Regulations have a strong impact on markets and innovation. Therefore, many innovators turn now their attention to the actions of the state. Whilst the European Union (EU) and the US have made attempts to regulate some aspects of Digital Health, other countries seem to either mimic them (India and China for instance), or have no regulations at all (PwC 2013).
The EU, somewhat belatedly, launched a public consultation on mHealth in April 2014. The results are to be presented in Riga, during the eHealth Week, in May 2015. Compared to the FDA’s dance to regulate and deregulate various aspects of health IT and mHealth, the EU does not rush things through. Whatever the case, regulations or lack of, there is no great sense of relief (see also my post What Have the Regulators Ever Done for Us? 2014)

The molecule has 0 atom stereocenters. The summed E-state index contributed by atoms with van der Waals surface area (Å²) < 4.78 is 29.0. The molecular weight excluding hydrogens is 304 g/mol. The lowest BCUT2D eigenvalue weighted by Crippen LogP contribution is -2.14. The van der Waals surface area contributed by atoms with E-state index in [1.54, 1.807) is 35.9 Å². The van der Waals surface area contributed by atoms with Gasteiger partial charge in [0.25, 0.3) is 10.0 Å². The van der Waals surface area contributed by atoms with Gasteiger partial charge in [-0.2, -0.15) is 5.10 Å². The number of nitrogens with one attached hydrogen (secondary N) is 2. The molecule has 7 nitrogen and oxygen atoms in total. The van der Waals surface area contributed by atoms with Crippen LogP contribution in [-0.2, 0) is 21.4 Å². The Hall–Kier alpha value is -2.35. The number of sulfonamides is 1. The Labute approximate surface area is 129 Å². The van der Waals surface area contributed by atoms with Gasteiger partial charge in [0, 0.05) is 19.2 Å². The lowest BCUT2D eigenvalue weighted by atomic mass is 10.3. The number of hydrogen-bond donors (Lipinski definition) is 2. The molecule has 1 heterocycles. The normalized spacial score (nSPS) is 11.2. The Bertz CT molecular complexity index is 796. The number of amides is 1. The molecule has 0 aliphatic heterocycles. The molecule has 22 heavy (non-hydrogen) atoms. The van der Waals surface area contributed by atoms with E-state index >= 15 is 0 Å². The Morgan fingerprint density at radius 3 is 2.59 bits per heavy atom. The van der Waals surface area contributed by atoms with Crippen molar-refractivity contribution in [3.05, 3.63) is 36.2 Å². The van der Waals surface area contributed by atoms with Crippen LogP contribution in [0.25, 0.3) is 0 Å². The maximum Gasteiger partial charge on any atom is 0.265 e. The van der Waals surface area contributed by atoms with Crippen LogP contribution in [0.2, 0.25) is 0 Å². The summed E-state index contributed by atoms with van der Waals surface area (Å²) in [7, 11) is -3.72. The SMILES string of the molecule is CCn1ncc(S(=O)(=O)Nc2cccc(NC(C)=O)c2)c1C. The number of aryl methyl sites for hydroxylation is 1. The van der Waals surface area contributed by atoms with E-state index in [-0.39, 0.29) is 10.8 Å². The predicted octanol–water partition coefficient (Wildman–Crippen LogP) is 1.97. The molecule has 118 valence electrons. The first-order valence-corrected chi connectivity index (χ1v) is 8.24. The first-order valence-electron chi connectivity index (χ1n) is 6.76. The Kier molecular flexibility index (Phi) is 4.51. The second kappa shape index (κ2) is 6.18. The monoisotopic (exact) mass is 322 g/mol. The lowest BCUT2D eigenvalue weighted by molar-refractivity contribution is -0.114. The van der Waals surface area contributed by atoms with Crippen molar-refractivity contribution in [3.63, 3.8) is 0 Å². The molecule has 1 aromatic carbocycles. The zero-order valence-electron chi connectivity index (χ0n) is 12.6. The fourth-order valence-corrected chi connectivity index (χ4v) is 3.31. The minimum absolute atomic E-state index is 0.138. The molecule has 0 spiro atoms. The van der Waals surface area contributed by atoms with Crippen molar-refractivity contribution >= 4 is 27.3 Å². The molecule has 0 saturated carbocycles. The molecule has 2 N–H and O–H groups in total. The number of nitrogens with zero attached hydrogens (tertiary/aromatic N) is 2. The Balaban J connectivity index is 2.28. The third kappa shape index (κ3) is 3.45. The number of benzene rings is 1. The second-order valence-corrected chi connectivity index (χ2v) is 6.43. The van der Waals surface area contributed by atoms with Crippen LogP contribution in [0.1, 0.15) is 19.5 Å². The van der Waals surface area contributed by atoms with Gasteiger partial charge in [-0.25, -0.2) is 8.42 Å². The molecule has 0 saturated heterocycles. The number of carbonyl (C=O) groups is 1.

Whilst the previous age was devoured by evidence, this is not the name of the game anymore. At the moment, there is no single mantra for Digital Health, but a web of interconnected matters to solve:
Fig. 3. Digital Health’s inflated agenda
Presently, Digital Health is emerging as a standalone market, with multiple stakeholders stumbling in uncertainties and debates. Whilst the digitally geared up patient/person is still waiting for a role to be written, Digital Health will find its way only by negotiating a new logic of health, wellness and care (see also Digital Health’s Growing Conundrum: The Ethics of Everything, Montgomery 2015).
In my next post, I will examine the current state of Digital Health and what is to come.
The nuviun blog is intended to contribute to discussion and stimulate debate on important issues in global digital health. The views are solely those of the author.